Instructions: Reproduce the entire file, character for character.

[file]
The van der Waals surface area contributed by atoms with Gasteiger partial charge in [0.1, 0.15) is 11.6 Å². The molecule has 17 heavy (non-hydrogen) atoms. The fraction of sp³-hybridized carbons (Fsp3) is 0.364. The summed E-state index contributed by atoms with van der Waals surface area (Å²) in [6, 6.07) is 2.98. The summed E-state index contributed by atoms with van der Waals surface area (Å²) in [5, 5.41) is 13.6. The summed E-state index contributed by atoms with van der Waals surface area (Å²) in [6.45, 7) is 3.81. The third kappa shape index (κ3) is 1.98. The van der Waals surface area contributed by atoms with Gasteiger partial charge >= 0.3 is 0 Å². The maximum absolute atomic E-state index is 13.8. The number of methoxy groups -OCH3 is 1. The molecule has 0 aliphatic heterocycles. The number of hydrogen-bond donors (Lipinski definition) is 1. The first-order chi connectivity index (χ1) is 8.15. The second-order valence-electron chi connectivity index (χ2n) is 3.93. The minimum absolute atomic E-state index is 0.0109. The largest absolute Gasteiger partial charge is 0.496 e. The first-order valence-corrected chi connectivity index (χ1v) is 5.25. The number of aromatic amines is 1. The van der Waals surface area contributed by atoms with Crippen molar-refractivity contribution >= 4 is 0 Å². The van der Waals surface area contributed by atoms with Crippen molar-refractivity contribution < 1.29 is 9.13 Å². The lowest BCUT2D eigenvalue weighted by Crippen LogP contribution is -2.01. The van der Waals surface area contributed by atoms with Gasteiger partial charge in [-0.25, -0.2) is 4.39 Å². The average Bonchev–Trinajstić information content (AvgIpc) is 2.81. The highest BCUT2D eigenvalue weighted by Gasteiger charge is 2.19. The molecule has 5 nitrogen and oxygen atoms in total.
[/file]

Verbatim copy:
The van der Waals surface area contributed by atoms with Gasteiger partial charge in [0.1, 0.15) is 11.6 Å². The molecule has 17 heavy (non-hydrogen) atoms. The fraction of sp³-hybridized carbons (Fsp3) is 0.364. The summed E-state index contributed by atoms with van der Waals surface area (Å²) in [6, 6.07) is 2.98. The summed E-state index contributed by atoms with van der Waals surface area (Å²) in [5, 5.41) is 13.6. The summed E-state index contributed by atoms with van der Waals surface area (Å²) in [6.45, 7) is 3.81. The third kappa shape index (κ3) is 1.98. The van der Waals surface area contributed by atoms with Gasteiger partial charge >= 0.3 is 0 Å². The maximum absolute atomic E-state index is 13.8. The number of methoxy groups -OCH3 is 1. The molecule has 0 aliphatic heterocycles. The number of hydrogen-bond donors (Lipinski definition) is 1. The first-order chi connectivity index (χ1) is 8.15. The second-order valence-electron chi connectivity index (χ2n) is 3.93. The minimum absolute atomic E-state index is 0.0109. The largest absolute Gasteiger partial charge is 0.496 e. The first-order valence-corrected chi connectivity index (χ1v) is 5.25. The number of aromatic amines is 1. The van der Waals surface area contributed by atoms with Crippen molar-refractivity contribution >= 4 is 0 Å². The van der Waals surface area contributed by atoms with Crippen molar-refractivity contribution < 1.29 is 9.13 Å². The lowest BCUT2D eigenvalue weighted by Crippen LogP contribution is -2.01. The van der Waals surface area contributed by atoms with Gasteiger partial charge in [-0.25, -0.2) is 4.39 Å². The average Bonchev–Trinajstić information content (AvgIpc) is 2.81. The highest BCUT2D eigenvalue weighted by Gasteiger charge is 2.19. The molecule has 5 nitrogen and oxygen atoms in total.